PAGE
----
The president of the French-speaking Socialist Party has called for an end to e-commerce in Belgium, saying that he wants ‘real shops’ to operate in the country instead.
Paul Magnette, who serves as the president of the Francophone Socialist Party in Belgium and is a former Minister-President of Belgian region Wallonia, has called for the central European state to be one of the first without e-commerce, saying that he wants a return to “real shops” instead.
The radical suggestion has led to widespread criticism, with one right-leaning politician criticising Magnette for suggesting that Belgium turns the 19th century into a social project.
The policy is a radical re-imagining of the much-discussed ‘build back better’ that Western countries are expected to undergo post-pandemic, where e-commerce retailers like Amazon have further entrenched their massive commercial power during lockdowns while local shops have suffered worse than ever.
PS chairman Paul Magnette / BELGA PHOTO DIRK WAEM (Photo by DIRK WAEM/BELGA MAG/AFP via Getty Images)
“I don’t think e-commerce is progress, but social and ecological degradation. Why do we have to let workers work in those warehouses at night?” Magnette said during the interview with the Belgian news outlet.
“Can we really not wait two days for a book?” Magnette — who also serves as Mayor of Charleroi — asked the interviewer.
“Order pickers and couriers are so rushed that they barely have time for a bathroom break. If we don’t act, they will be the long-term sick of tomorrow,” the politician continued. “Night work is terribly bad for your health. You should limit this to areas where it is strictly necessary, for example at the police and in hospitals.”
When asked about the risk of online shopping giants setting up abroad, Magnette was not receptive to the issue, arguing that it didn’t really matter, and he would rather Belgium return to a system of “real shops”.
“Let Belgium become a country without e-commerce, with real shops and vibrant cities,” Magnette told the tabloid.
“Our clothing shops and bookstores are finding it increasingly difficult to compete with the Amazons and Zalandos,” he continued.
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Magnette’s comments have earned him widespread criticism in Belgium, including from one outspoken conservative politician who accused the French-speaking socialist of suggesting that the 19th century be turned into a social project.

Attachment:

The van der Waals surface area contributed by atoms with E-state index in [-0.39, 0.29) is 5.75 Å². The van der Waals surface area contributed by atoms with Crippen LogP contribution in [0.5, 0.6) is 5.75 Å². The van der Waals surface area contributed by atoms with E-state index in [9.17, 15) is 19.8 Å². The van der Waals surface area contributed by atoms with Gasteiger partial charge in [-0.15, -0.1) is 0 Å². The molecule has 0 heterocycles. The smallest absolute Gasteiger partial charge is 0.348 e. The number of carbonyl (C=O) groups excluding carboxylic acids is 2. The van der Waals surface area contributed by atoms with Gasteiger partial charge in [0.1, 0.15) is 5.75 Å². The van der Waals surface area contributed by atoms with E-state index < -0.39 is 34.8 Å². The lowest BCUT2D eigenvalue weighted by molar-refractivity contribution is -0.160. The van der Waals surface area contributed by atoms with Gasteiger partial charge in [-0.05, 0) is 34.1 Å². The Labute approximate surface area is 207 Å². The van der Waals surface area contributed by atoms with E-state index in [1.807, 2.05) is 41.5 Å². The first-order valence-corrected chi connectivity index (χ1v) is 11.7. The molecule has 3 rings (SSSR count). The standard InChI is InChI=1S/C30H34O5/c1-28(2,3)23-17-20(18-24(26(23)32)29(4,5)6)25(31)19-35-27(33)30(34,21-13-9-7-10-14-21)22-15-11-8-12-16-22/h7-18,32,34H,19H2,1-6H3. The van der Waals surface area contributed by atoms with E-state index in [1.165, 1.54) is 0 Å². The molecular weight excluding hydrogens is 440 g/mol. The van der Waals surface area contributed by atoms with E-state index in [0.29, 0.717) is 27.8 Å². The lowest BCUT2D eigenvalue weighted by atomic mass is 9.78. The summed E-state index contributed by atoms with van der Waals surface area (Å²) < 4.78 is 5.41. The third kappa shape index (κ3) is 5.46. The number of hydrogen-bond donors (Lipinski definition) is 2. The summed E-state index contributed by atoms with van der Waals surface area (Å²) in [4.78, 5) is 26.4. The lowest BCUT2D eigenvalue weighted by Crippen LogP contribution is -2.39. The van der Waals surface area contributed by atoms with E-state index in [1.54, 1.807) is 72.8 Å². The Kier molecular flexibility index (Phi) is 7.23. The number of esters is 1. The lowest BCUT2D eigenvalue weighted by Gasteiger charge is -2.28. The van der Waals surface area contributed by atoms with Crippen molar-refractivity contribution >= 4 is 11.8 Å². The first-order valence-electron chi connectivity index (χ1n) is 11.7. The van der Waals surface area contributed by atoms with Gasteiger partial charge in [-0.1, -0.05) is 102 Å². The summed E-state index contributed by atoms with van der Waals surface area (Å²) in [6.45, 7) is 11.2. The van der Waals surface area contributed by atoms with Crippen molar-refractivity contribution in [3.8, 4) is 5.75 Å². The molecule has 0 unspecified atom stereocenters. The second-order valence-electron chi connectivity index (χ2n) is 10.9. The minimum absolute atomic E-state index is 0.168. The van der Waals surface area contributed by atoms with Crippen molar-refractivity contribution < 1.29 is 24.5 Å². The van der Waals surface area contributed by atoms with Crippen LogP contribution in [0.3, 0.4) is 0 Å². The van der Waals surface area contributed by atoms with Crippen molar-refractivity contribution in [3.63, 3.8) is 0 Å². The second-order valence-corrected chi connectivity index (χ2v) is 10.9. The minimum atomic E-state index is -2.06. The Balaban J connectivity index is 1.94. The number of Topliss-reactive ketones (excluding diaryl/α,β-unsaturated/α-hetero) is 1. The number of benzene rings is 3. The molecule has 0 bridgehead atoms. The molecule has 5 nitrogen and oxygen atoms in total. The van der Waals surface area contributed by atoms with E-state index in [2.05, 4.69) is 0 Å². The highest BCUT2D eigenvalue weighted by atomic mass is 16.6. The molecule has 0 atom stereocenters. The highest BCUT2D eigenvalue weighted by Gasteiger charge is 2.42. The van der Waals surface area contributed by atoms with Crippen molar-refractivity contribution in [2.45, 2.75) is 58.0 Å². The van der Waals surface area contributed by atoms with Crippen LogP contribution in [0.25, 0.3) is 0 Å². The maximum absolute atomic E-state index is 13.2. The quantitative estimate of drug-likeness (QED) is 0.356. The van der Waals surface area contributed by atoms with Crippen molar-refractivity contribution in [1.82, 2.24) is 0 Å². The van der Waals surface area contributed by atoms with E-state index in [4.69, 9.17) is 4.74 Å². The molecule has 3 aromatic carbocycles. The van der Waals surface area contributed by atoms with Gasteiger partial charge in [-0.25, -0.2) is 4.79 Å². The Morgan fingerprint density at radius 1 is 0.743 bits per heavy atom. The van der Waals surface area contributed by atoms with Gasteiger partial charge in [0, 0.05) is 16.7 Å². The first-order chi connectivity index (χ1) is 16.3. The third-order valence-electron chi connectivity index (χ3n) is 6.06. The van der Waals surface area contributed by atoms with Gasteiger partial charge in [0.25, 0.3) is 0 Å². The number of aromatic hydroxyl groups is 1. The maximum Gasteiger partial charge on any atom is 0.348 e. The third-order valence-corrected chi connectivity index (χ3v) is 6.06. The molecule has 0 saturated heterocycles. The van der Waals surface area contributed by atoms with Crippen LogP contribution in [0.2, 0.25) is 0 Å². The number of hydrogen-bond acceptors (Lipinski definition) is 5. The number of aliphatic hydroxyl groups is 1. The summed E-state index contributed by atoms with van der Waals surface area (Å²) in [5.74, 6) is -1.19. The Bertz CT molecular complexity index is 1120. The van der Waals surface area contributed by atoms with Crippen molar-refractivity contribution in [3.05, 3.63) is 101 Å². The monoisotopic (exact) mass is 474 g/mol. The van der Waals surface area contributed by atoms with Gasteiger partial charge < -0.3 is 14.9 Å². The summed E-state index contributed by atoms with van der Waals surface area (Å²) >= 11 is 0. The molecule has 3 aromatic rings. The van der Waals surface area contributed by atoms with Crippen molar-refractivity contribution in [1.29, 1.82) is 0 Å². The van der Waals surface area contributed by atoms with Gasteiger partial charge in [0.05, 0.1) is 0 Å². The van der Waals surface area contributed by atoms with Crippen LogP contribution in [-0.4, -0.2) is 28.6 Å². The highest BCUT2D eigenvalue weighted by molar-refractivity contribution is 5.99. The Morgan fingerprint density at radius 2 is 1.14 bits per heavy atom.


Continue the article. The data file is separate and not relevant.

“The 19th century cannot be a social project. Progress is an opportunity,” wrote right-leaning senator Georges-Louis Bouchez online. “You have to have an open mind and the ability to adapt society for greater well-being.”
“E-commerce should not be left to foreign countries. We would lose hundreds of millions and jobs,” he continued.
However, Magnette hit back at the member of the Reformist Movement politician, saying that it was him who was supporting 19th-century working conditions.
“As far as I am concerned, I will always defend local trade and small independents,” the Belgian socialist said in reply to the post.
“The president of the MR is free to defend Jeff Bezos, the Amazon model and its working conditions worthy of the [19th century],” he continued.
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As Belgians ponder a hypothetical future free from online e-commerce, neighbouring country the Netherlands is meanwhile hotly debating whether or not to egg Amazon founder Jeff Bezos’ new superyacht.
It comes as an iconic bridge in the country — known locally as De Hef — is set to be partly dismantled to allow the on-and-off world’s richest man to transport his newly constructed vessel, which is too tall to fit under the national landmark, to the sea.
While authorities in the country have reassured locals that they will benefit from the deconstruction, many have expressed anger at the measure, with nearly 17 thousand people at the time of writing responding to an event posted online calling for the egging of the vessel as it sails past the deconstructed bridge.
“Calling all Rotterdammers, bring a box of (rotten) eggs or if you want to keep it vegan, tomatoes and let’s throw them en masse to Jeff’s superyacht when it sails through the Hef in Rotterdam,” reads the description of the event.
“Rotterdam was built from the rubble by the people of Rotterdam, and we don’t just take that apart for the phallus symbol of a megalomaniac billionaire,” the event’s description continues. “Not without a fight!”